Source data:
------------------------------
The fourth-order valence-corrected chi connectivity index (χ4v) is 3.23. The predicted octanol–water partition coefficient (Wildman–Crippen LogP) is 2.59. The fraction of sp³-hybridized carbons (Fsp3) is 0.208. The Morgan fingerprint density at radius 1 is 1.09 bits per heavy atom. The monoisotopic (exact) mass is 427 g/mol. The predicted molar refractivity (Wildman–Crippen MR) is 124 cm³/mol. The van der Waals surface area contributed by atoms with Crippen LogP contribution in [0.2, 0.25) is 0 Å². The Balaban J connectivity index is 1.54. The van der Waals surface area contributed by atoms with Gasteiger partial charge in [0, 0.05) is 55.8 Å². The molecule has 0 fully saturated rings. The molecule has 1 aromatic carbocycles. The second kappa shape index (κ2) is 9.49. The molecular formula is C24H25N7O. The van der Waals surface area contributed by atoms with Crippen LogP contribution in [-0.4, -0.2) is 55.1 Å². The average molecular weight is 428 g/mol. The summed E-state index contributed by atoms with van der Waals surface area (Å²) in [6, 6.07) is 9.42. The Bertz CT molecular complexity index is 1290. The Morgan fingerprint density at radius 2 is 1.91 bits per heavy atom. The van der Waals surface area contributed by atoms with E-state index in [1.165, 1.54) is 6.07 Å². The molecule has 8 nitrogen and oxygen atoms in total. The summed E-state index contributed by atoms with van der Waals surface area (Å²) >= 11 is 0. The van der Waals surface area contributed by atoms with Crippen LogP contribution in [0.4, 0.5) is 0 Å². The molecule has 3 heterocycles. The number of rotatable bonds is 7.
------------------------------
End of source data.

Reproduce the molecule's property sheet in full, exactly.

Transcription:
The fourth-order valence-corrected chi connectivity index (χ4v) is 3.23. The predicted octanol–water partition coefficient (Wildman–Crippen LogP) is 2.59. The fraction of sp³-hybridized carbons (Fsp3) is 0.208. The Morgan fingerprint density at radius 1 is 1.09 bits per heavy atom. The monoisotopic (exact) mass is 427 g/mol. The predicted molar refractivity (Wildman–Crippen MR) is 124 cm³/mol. The van der Waals surface area contributed by atoms with Crippen LogP contribution in [0.2, 0.25) is 0 Å². The Balaban J connectivity index is 1.54. The van der Waals surface area contributed by atoms with Gasteiger partial charge in [0, 0.05) is 55.8 Å². The molecule has 0 fully saturated rings. The molecule has 1 aromatic carbocycles. The second kappa shape index (κ2) is 9.49. The molecular formula is C24H25N7O. The van der Waals surface area contributed by atoms with Crippen LogP contribution in [-0.4, -0.2) is 55.1 Å². The average molecular weight is 428 g/mol. The summed E-state index contributed by atoms with van der Waals surface area (Å²) in [6, 6.07) is 9.42. The Bertz CT molecular complexity index is 1290. The Morgan fingerprint density at radius 2 is 1.91 bits per heavy atom. The van der Waals surface area contributed by atoms with E-state index in [1.165, 1.54) is 6.07 Å². The molecule has 8 nitrogen and oxygen atoms in total. The summed E-state index contributed by atoms with van der Waals surface area (Å²) >= 11 is 0. The van der Waals surface area contributed by atoms with Crippen LogP contribution in [0.4, 0.5) is 0 Å². The molecule has 3 heterocycles. The number of rotatable bonds is 7.